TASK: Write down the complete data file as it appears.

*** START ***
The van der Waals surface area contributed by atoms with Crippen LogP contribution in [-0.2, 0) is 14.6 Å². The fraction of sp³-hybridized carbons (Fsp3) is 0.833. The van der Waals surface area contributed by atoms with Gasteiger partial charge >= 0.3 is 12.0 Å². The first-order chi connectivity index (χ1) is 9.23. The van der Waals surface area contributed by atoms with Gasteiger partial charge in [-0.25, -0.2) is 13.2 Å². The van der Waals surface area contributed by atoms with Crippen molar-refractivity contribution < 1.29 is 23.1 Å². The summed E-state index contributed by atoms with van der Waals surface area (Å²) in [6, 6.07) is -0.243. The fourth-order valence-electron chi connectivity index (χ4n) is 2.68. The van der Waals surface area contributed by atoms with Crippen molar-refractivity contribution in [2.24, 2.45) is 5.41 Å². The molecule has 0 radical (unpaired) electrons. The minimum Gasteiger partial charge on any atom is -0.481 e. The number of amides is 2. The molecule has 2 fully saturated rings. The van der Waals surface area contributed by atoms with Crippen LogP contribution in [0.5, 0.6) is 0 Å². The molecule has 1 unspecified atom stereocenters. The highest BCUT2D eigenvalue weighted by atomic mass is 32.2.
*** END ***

The van der Waals surface area contributed by atoms with Crippen LogP contribution in [-0.2, 0) is 14.6 Å². The fraction of sp³-hybridized carbons (Fsp3) is 0.833. The van der Waals surface area contributed by atoms with Gasteiger partial charge >= 0.3 is 12.0 Å². The first-order chi connectivity index (χ1) is 9.23. The van der Waals surface area contributed by atoms with Gasteiger partial charge in [-0.25, -0.2) is 13.2 Å². The van der Waals surface area contributed by atoms with Crippen molar-refractivity contribution < 1.29 is 23.1 Å². The summed E-state index contributed by atoms with van der Waals surface area (Å²) in [6, 6.07) is -0.243. The fourth-order valence-electron chi connectivity index (χ4n) is 2.68. The van der Waals surface area contributed by atoms with Crippen molar-refractivity contribution in [2.24, 2.45) is 5.41 Å². The molecule has 0 radical (unpaired) electrons. The minimum Gasteiger partial charge on any atom is -0.481 e. The number of amides is 2. The molecule has 2 fully saturated rings. The van der Waals surface area contributed by atoms with Crippen LogP contribution in [0.5, 0.6) is 0 Å². The molecule has 1 unspecified atom stereocenters. The highest BCUT2D eigenvalue weighted by atomic mass is 32.2.